Over the past month, the world has finally awakened to the reality that when it comes to easing, there is more than just one central bank (i.e., the Fed). in fact, as we have been showing since early this year, the bulk of the easing over the past 5 months has happened elsewhere, primarily in Europe with LTRO 1+2, and subsequently at the BOE, and more recently at India and Brazil. Yet some holdouts still remain. One of these naturally is China, which everyone would love to see cut RRR or even the benchmark rate, yet which as recent CPI data has shown still has lingering packets of inflation precisely where it hurts: food (and of course recall China's Schrodinger economy). Which leaves Japan, which already eased more a few months back when it expanded its LSAP program... but it is never enough. Needless to say strategists, in their quest to shake any and every central banker here or there for some free money, have been seeing imminent BOJ easing in the form of yet another Y5 trillion LSAP any second now. Yet it is one thing for bankers to do what they are programmed to do, which is demand more free money, it is something very different when politicians step in and defuse the myth that any central bank is even remotely independent, especially when reelection is at stake. As Bloomberg points out this morning, the fight for the BOJ's "independent" balance sheet is starting to get lethal.
- Current account surplus recycling goes global: BRICS demand bigger IMF role before giving it cash (Reuters)
- Obama oil margin plan could increase price swings (Reuters)
- Britons Abandoning Pensions Amid ‘Outdated’ Rules (Bloomberg)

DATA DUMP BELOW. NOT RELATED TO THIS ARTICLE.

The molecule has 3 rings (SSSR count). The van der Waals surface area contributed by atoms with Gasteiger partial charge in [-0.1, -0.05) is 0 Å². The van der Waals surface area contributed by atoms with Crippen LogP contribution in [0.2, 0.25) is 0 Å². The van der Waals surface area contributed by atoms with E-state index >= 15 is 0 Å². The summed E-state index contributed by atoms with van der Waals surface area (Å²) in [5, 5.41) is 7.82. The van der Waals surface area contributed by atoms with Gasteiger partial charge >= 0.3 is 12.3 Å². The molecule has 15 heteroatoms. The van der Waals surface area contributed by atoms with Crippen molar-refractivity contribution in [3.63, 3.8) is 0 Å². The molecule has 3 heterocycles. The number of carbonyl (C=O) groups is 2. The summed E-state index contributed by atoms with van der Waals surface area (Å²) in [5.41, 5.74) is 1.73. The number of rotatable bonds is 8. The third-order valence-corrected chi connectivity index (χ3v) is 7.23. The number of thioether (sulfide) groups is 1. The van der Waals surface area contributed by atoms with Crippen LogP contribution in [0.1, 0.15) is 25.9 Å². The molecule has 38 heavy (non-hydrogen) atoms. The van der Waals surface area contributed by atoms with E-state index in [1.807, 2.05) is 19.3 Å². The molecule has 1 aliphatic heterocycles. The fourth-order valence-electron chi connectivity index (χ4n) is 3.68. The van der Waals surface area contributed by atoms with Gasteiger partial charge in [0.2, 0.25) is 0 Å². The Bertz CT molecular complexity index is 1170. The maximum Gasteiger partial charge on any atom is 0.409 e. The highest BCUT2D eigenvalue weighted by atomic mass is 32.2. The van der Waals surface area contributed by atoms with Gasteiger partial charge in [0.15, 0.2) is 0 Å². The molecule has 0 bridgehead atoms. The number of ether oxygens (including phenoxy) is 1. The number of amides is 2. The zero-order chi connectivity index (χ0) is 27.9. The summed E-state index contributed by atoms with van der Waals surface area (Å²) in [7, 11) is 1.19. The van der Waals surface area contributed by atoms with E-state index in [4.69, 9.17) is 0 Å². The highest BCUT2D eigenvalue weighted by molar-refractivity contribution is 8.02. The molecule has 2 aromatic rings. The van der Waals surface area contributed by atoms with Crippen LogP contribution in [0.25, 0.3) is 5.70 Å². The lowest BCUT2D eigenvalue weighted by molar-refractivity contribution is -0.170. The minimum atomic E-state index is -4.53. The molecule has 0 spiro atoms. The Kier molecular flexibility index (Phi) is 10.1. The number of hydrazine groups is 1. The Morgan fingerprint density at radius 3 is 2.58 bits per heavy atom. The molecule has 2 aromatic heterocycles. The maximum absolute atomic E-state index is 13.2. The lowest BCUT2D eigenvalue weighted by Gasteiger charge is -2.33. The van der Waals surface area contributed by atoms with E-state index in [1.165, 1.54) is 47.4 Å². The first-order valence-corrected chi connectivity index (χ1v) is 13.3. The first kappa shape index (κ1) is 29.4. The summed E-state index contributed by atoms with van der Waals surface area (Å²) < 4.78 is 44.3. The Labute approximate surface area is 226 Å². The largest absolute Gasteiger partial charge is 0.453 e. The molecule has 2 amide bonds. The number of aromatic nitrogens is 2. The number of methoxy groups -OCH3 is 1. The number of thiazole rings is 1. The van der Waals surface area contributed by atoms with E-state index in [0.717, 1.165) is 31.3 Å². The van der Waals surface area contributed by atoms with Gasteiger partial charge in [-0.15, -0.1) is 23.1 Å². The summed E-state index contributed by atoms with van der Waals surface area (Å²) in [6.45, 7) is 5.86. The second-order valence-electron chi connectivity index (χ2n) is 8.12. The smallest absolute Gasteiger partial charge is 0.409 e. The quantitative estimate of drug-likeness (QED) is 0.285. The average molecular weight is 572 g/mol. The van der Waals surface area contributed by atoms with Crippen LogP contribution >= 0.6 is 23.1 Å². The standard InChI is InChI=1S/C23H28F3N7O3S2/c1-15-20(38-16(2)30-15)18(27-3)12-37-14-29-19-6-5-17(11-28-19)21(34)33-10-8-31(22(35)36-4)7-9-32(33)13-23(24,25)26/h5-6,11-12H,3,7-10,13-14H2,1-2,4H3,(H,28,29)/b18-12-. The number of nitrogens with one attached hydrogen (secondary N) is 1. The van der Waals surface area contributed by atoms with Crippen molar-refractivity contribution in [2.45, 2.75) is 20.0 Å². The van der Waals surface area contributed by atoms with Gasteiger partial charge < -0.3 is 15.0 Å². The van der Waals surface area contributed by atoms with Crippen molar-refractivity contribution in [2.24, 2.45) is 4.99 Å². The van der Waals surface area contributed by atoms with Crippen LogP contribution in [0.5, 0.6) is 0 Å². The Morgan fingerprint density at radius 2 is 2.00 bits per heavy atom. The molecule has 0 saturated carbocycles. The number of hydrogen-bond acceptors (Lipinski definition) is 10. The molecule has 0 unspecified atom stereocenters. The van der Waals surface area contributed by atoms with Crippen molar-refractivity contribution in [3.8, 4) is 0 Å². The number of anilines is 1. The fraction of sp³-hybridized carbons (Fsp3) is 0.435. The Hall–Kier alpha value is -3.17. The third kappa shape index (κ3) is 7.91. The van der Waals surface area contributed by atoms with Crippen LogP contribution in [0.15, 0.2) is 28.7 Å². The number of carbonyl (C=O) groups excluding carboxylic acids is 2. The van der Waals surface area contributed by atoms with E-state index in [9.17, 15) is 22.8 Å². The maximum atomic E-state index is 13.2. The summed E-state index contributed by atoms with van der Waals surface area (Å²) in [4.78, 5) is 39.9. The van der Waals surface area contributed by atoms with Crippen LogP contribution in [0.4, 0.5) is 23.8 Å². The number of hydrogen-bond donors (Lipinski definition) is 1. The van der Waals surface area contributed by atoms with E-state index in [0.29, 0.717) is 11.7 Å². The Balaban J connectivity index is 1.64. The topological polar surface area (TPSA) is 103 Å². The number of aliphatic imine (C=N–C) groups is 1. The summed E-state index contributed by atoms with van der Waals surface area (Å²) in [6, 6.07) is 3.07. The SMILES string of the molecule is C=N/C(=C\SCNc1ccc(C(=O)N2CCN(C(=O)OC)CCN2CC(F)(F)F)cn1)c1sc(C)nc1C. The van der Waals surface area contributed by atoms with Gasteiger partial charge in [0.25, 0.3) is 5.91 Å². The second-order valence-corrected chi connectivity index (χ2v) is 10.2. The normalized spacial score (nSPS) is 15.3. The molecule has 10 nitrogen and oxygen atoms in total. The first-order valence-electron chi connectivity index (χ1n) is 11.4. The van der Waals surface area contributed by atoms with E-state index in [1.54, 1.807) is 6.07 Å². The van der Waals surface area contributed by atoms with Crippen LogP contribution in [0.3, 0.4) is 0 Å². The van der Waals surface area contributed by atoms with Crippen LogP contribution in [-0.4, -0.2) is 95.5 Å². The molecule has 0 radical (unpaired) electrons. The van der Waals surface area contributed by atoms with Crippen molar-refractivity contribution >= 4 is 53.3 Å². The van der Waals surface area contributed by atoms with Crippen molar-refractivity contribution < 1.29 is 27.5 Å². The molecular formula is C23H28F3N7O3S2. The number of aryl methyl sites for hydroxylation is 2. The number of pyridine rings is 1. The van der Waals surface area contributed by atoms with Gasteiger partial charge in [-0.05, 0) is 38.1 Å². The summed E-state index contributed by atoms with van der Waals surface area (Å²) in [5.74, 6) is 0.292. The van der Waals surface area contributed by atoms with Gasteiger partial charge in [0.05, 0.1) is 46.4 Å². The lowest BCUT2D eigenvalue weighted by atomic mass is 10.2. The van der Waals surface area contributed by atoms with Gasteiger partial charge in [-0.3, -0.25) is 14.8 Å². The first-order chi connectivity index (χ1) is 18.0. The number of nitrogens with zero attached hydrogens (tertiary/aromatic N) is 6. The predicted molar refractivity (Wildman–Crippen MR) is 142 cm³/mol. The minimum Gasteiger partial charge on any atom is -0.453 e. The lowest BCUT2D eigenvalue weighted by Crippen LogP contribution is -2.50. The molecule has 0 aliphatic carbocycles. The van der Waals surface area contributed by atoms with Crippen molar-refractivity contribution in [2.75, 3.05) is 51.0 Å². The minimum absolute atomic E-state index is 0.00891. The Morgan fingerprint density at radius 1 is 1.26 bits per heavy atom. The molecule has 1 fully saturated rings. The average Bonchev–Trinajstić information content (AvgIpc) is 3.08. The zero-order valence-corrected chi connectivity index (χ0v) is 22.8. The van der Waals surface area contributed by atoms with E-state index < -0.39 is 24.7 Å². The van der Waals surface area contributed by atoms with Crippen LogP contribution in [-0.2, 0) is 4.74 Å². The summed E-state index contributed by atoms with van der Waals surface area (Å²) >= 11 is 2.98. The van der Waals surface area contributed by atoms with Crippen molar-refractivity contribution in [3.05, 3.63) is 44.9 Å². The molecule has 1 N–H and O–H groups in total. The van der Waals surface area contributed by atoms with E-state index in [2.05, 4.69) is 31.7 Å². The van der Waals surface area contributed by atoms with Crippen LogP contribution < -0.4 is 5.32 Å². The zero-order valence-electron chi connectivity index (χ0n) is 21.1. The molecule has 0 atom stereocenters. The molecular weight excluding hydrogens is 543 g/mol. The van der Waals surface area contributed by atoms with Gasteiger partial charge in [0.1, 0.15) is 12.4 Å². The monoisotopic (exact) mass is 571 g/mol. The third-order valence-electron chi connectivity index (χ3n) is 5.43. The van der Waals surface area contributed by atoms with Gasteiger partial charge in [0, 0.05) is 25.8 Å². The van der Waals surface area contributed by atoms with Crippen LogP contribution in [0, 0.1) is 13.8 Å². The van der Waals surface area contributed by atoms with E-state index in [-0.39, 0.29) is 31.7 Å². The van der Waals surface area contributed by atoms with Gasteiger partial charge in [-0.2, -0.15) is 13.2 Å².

- Hedge-Fund Assets Rise to Record Level (WSJ)
- Way to restore confidence: SEC considers case against Egan-Jones (FT)
- Qatari wealth fund adds 5% Tiffany stake (FT)
- "Do we file?" Dewey Pitches Plan for Rescue (WSJ)
- French president slips further behind Socialist challenger Hollande (ANI)
- Nine U.S. Banks Said to be Examined on Overdraft Fees (Bloomberg)
- Capital Rotation: Investors fret on emerging markets and look to U.S. (Reuters)
- Verizon's Answer to iPhone: Windows (WSJ)
Within the last few minutes, Bloomberg has popped up a few rather disturbing headlines - that for all intent and purpose have been totally ignored by the trading public at large (we assume WWIII is priced in). So Asia in general is in major sabre-rattling mode tonight with the following comment: South Korea’s military will firmly and thoroughly punish North Korea for any reckless provocation, Yonhap cited Shin as saying. We choose 'not to play'.
- India Test Fires Long-Range Missile Agni-V, CNN-IBN Says
- *INDIA MISSILE TEST FLIGHT `IMMACULATE,' DEFENSE MINISTRY SAYS
- S.Korea Deploys Missiles in Case of N.Korea Provocation: Yonhap
- *N.KOREA'S KIM JONG UN CALLS FOR STRENGTHENED MILITARY, NHK SAYS
The global reliquification continues:
- BRAZIL CENTRAL BANK DECREASES BENCHMARK LENDING RATE TO 9.00%
- BRAZIL CEN BANK SAYS RATE CUT PART OF CONTINUED ADJUSTMENT
First India, now Brazil (even if the move was largely expected). When are Russia and China joining the fray?